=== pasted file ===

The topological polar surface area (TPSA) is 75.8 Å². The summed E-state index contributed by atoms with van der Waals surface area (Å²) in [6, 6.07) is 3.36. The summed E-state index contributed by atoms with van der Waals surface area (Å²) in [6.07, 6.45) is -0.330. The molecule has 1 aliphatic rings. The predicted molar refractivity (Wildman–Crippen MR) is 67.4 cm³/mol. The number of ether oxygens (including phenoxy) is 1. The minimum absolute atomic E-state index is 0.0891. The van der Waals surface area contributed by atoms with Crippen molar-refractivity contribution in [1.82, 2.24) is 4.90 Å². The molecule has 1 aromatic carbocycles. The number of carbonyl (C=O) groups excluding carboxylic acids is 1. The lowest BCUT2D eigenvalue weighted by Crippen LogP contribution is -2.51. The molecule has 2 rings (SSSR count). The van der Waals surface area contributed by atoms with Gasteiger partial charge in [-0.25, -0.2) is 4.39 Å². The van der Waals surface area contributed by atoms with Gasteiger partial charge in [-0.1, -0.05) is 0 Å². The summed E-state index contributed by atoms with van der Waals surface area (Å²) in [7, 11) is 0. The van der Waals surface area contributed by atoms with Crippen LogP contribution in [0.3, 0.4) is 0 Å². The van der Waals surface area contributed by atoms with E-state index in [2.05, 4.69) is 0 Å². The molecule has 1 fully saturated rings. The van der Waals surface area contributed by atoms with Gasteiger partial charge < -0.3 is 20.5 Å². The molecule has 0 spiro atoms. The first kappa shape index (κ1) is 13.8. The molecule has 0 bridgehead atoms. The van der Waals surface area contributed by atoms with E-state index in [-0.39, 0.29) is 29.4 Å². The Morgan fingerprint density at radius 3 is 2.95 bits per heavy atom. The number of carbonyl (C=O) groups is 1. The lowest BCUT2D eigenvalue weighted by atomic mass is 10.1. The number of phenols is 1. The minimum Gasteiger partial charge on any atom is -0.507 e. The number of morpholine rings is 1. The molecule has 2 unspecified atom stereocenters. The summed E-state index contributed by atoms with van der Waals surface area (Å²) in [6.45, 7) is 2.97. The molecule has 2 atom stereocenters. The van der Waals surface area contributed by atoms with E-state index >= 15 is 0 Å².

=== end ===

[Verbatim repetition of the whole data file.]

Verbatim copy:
The topological polar surface area (TPSA) is 75.8 Å². The summed E-state index contributed by atoms with van der Waals surface area (Å²) in [6, 6.07) is 3.36. The summed E-state index contributed by atoms with van der Waals surface area (Å²) in [6.07, 6.45) is -0.330. The molecule has 1 aliphatic rings. The predicted molar refractivity (Wildman–Crippen MR) is 67.4 cm³/mol. The number of ether oxygens (including phenoxy) is 1. The minimum absolute atomic E-state index is 0.0891. The van der Waals surface area contributed by atoms with Crippen molar-refractivity contribution in [1.82, 2.24) is 4.90 Å². The molecule has 1 aromatic carbocycles. The number of carbonyl (C=O) groups excluding carboxylic acids is 1. The lowest BCUT2D eigenvalue weighted by Crippen LogP contribution is -2.51. The molecule has 2 rings (SSSR count). The van der Waals surface area contributed by atoms with Gasteiger partial charge in [-0.25, -0.2) is 4.39 Å². The van der Waals surface area contributed by atoms with Gasteiger partial charge in [-0.1, -0.05) is 0 Å². The summed E-state index contributed by atoms with van der Waals surface area (Å²) in [7, 11) is 0. The van der Waals surface area contributed by atoms with Crippen LogP contribution in [0.3, 0.4) is 0 Å². The van der Waals surface area contributed by atoms with E-state index in [2.05, 4.69) is 0 Å². The molecule has 1 fully saturated rings. The van der Waals surface area contributed by atoms with Gasteiger partial charge < -0.3 is 20.5 Å². The molecule has 0 spiro atoms. The first kappa shape index (κ1) is 13.8. The molecule has 0 bridgehead atoms. The van der Waals surface area contributed by atoms with E-state index in [-0.39, 0.29) is 29.4 Å². The Morgan fingerprint density at radius 3 is 2.95 bits per heavy atom. The number of carbonyl (C=O) groups is 1. The lowest BCUT2D eigenvalue weighted by atomic mass is 10.1. The number of phenols is 1. The minimum Gasteiger partial charge on any atom is -0.507 e. The number of morpholine rings is 1. The molecule has 2 unspecified atom stereocenters. The summed E-state index contributed by atoms with van der Waals surface area (Å²) in [6.45, 7) is 2.97. The molecule has 2 atom stereocenters. The van der Waals surface area contributed by atoms with E-state index >= 15 is 0 Å².